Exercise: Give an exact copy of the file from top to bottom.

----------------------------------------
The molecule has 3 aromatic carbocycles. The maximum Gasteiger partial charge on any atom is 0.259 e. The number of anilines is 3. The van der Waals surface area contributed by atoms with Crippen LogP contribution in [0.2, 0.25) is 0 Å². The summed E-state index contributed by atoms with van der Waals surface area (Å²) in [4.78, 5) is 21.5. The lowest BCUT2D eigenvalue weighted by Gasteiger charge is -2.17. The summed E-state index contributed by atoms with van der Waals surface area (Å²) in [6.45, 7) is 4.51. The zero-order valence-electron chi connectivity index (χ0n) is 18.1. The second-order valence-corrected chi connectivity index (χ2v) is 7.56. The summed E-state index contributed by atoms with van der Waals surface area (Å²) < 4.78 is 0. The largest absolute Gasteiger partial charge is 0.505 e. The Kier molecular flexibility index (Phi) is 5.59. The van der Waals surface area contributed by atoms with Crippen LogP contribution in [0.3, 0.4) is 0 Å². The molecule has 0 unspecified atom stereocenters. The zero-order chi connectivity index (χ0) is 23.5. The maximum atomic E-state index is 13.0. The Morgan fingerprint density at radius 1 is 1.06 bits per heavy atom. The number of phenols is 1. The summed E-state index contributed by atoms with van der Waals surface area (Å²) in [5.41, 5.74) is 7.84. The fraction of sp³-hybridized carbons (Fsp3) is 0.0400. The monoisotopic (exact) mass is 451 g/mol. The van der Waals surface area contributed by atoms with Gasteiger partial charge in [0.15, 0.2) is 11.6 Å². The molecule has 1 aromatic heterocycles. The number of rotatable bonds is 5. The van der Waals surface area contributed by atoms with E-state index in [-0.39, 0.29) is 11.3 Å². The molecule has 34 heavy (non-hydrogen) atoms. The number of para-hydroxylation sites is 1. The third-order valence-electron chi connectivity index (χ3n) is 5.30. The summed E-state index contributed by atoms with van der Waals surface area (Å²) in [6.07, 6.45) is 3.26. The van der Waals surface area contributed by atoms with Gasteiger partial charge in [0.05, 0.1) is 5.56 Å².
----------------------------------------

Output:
The molecule has 3 aromatic carbocycles. The maximum Gasteiger partial charge on any atom is 0.259 e. The number of anilines is 3. The van der Waals surface area contributed by atoms with Crippen LogP contribution in [0.2, 0.25) is 0 Å². The summed E-state index contributed by atoms with van der Waals surface area (Å²) in [4.78, 5) is 21.5. The lowest BCUT2D eigenvalue weighted by Gasteiger charge is -2.17. The summed E-state index contributed by atoms with van der Waals surface area (Å²) in [6.45, 7) is 4.51. The zero-order valence-electron chi connectivity index (χ0n) is 18.1. The second-order valence-corrected chi connectivity index (χ2v) is 7.56. The summed E-state index contributed by atoms with van der Waals surface area (Å²) < 4.78 is 0. The largest absolute Gasteiger partial charge is 0.505 e. The Kier molecular flexibility index (Phi) is 5.59. The van der Waals surface area contributed by atoms with Crippen LogP contribution in [0.3, 0.4) is 0 Å². The molecule has 0 unspecified atom stereocenters. The zero-order chi connectivity index (χ0) is 23.5. The maximum atomic E-state index is 13.0. The Morgan fingerprint density at radius 1 is 1.06 bits per heavy atom. The number of phenols is 1. The summed E-state index contributed by atoms with van der Waals surface area (Å²) in [5.41, 5.74) is 7.84. The fraction of sp³-hybridized carbons (Fsp3) is 0.0400. The monoisotopic (exact) mass is 451 g/mol. The van der Waals surface area contributed by atoms with Gasteiger partial charge in [0.15, 0.2) is 11.6 Å². The molecule has 1 aromatic heterocycles. The number of rotatable bonds is 5. The van der Waals surface area contributed by atoms with E-state index in [-0.39, 0.29) is 11.3 Å². The molecule has 34 heavy (non-hydrogen) atoms. The number of para-hydroxylation sites is 1. The third-order valence-electron chi connectivity index (χ3n) is 5.30. The summed E-state index contributed by atoms with van der Waals surface area (Å²) in [6.07, 6.45) is 3.26. The van der Waals surface area contributed by atoms with Gasteiger partial charge in [0.05, 0.1) is 5.56 Å².